First the theme. I love history (I'm a history teacher) but I never get the feeling that Wallenstein has done a really good job in integrate the 30 years war into the game. I think that's why it got republished in a Japanese setting. Game mechanics didn't rely on war in Germany.
In Scythe the theme does come back in the artwork, miniatures and the cards. There is however little text which takes you along, so you have to be a person who is visually minded (how do you say that in English?) Although I think the theme in scythe is more present, its not all over the place. Just play a game and discover it yourself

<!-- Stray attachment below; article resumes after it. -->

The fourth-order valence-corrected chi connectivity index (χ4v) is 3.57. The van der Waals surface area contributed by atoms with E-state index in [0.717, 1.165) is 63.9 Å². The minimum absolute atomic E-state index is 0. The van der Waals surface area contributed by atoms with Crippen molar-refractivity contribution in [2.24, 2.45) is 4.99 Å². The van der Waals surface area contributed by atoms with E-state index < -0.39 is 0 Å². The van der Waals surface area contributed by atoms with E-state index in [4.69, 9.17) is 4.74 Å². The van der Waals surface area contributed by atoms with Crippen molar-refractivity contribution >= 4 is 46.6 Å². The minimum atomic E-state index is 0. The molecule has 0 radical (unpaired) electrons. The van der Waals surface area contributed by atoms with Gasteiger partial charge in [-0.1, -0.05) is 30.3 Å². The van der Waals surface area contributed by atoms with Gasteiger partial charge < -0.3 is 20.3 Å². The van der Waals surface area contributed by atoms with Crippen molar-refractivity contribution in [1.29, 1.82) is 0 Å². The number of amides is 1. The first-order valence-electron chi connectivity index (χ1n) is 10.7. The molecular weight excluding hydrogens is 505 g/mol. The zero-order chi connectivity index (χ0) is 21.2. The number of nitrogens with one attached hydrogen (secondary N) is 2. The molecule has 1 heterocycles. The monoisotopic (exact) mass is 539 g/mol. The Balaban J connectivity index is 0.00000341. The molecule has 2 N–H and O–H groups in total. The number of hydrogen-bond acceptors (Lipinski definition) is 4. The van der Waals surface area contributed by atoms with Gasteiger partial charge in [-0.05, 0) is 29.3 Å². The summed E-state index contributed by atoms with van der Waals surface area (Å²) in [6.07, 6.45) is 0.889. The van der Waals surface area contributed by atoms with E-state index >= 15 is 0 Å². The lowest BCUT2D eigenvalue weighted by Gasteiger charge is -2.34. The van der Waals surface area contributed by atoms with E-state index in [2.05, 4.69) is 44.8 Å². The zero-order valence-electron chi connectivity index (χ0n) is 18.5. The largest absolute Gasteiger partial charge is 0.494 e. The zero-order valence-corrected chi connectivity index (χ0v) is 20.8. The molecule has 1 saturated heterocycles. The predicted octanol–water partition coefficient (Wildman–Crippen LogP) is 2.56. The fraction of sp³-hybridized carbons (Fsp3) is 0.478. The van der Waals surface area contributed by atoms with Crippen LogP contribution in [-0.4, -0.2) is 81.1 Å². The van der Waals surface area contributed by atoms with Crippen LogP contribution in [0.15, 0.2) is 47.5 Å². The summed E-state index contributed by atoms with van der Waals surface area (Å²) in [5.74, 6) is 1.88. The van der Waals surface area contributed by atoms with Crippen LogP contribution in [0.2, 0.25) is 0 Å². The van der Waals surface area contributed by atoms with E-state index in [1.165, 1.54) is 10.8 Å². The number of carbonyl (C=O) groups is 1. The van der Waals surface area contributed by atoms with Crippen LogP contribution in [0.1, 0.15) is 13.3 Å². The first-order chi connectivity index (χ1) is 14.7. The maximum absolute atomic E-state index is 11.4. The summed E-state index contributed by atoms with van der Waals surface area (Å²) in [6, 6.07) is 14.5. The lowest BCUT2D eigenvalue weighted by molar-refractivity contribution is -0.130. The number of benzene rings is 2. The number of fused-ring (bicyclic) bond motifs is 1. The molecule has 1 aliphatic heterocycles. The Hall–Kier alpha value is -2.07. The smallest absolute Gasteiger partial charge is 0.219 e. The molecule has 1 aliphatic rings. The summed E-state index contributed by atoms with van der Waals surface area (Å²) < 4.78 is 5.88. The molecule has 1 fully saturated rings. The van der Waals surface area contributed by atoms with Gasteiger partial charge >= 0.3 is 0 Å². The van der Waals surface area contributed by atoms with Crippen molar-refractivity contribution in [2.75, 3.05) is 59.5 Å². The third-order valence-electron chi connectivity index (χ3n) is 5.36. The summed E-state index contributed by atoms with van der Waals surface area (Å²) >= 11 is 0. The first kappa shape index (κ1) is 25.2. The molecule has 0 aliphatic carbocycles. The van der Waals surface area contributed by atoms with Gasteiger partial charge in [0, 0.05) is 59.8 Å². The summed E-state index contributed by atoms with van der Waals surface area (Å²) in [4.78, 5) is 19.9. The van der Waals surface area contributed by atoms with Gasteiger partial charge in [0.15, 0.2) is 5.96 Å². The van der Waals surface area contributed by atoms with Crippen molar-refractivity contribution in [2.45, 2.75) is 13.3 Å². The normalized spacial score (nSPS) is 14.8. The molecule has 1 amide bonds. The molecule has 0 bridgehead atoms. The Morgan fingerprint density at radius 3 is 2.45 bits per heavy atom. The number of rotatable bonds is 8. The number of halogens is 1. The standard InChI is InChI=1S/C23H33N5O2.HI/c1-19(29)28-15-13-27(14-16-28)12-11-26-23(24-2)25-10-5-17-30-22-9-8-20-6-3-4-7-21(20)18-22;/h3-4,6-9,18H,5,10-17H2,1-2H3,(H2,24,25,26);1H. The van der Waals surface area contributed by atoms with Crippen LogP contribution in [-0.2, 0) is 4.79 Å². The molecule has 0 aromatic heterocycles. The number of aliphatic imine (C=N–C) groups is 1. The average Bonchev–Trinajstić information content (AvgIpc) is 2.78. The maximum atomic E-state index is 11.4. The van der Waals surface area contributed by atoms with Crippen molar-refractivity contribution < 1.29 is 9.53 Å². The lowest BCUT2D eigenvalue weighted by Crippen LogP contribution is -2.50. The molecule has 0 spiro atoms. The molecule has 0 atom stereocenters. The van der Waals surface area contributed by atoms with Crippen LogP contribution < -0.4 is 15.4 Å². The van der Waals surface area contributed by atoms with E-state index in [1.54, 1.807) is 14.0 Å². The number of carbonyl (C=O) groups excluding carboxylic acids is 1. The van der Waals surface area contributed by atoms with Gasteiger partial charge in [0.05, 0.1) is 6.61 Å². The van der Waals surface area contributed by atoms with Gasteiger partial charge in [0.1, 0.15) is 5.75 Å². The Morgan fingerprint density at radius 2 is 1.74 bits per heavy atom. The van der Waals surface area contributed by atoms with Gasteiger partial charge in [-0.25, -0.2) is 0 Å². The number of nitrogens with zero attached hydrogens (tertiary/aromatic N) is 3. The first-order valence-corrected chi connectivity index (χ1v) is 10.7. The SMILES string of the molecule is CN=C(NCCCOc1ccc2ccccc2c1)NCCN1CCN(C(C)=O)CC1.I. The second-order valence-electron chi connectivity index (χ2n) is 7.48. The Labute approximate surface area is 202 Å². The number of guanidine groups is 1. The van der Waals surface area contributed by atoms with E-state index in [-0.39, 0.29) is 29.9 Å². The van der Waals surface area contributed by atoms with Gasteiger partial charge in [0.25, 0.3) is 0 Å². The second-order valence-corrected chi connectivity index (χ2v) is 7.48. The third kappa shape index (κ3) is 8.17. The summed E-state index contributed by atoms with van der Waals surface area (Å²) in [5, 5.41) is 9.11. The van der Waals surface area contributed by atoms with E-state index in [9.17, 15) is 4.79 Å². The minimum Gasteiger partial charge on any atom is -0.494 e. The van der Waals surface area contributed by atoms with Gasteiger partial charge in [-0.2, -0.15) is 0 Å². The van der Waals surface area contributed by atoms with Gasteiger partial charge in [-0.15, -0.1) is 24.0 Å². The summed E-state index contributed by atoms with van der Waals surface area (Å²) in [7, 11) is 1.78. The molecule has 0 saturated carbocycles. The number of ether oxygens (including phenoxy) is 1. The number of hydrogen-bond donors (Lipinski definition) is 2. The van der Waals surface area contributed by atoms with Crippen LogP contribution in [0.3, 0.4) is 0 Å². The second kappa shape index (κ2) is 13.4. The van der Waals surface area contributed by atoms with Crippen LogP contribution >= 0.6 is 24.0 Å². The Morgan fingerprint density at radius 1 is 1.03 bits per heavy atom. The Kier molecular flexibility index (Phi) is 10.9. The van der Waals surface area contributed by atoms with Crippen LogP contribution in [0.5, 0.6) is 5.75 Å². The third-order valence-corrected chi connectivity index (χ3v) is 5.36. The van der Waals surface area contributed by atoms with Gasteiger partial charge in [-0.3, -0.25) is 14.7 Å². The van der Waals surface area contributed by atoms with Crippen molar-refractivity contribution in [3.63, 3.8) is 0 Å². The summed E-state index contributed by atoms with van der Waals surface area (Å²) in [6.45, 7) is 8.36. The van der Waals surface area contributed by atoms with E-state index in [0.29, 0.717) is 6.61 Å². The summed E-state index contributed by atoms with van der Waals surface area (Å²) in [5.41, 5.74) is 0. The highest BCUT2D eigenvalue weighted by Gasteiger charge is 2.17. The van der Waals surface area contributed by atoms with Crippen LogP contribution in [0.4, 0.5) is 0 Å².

Combat: In Wallenstein you can have at most 12 combats as attack with other players/peasants. You need it to get more territory to gain points, have available place for buildings and get other provinces from players to gain theirs. In Scythe combat could take place more, but its less needed. you only get two stars for points/ending the game and if you take a turn to move (and thus attack) you cant do anything else. In Wallenstein (if you have enough provinces ofcourse) you can always attack. So although i could take place more a lot most of the time its far less than in Wallenstein.
So when you see that Wallenstein is more then combat alone it definitely applies to scythe as well.

Last thing: In Wallenstein money plays a big role, but does not count as points. In Scythe it does count as points so you want to get more of it. This is not that difficult as it is in Wallenstein.